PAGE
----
Here’s a quick video on the idea so that you’re up to speed with me:

 

The big take away here is that about 20% of your task list is actually what will give you 80% of your goal. These are the tasks that you’ll need to spend the most time checking off of your list. These are the tasks that will have the largest ROI (return on investment) of your time. The other 80% of these tasks will only yield about 20% of your net goal.

Now here’s where it gets a tad confusing: You want to spend 80% of your time working on the 20% of tasks that ultimately yields the 80% of your desired goal.

Let’s look at an example.

Let’s say there’s a potter and she wants to sell 100 works by the end of the year. She’s been working on a lot of ideas to drum up business, but has settled on five categories that will build to that goal:

1. Making great pottery

2. Starting a blog about pottery

3. Using Social Networks to drum up interest in her pottery

4. Getting her pottery in retail spaces

5. Researching the hottest pottery items

It’s obvious that if she doesn’t have great pottery, she’s unlikely to sell any pots, no matter how much time she spends tweeting out cat videos. Making great pottery lands in the 20% yielding 80% category.

Since her goal is to sell a lot of pots, her blog will need to appeal to pottery buyers and enthusiasts. She could blog about other people’s pottery and great pottery throughout the ages, but what will get her closest to her desired goal would be to blog about her process and the resulting pottery. So she documents with photos and brief descriptions of how each piece is made and the final product. She’s smart, so she puts an “order this piece now” link in the blog post.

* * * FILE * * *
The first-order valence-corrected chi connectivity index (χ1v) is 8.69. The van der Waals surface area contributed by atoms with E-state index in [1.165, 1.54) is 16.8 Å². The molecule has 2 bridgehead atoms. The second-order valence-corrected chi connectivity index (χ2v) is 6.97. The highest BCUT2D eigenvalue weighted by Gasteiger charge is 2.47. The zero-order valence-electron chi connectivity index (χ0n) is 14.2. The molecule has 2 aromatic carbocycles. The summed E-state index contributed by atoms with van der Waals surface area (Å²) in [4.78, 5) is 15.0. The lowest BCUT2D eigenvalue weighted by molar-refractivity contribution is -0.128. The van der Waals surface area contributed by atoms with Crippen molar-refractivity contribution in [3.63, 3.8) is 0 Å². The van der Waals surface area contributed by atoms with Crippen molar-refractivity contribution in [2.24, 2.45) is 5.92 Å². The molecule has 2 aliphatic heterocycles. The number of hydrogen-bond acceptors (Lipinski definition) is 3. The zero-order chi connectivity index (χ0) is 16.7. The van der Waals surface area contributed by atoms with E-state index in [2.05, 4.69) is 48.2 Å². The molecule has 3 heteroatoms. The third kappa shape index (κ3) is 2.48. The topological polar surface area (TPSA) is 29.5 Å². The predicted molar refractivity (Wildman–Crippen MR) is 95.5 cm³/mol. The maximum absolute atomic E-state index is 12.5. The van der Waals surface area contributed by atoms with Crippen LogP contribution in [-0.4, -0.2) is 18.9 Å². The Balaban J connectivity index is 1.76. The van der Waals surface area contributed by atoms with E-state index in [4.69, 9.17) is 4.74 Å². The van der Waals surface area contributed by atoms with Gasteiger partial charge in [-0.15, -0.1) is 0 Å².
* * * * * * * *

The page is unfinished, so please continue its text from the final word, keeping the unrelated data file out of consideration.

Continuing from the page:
Using social networks has become one of the bigger tools in the the modern era. She can tweet: “buy my stuff!” and tell the world where she’s going out to eat, but she’ll find that that does very little to get her pottery sold. At most, she converts one or two sales periodically. She finds that what gets the most traction is when she shares pictures of her work on pinterest and instagram and her process blogs to facebook and twitter. So she focuses on that.

Getting into retail spaces is hard. She not only needs to have a great product, but she has to find a retailer who is interested in consignment. She’s found one shop willing to sell her pots so far, but every other one in the area has rejected her. So she spends many evenings searching Google for shops in her greater area that will do it.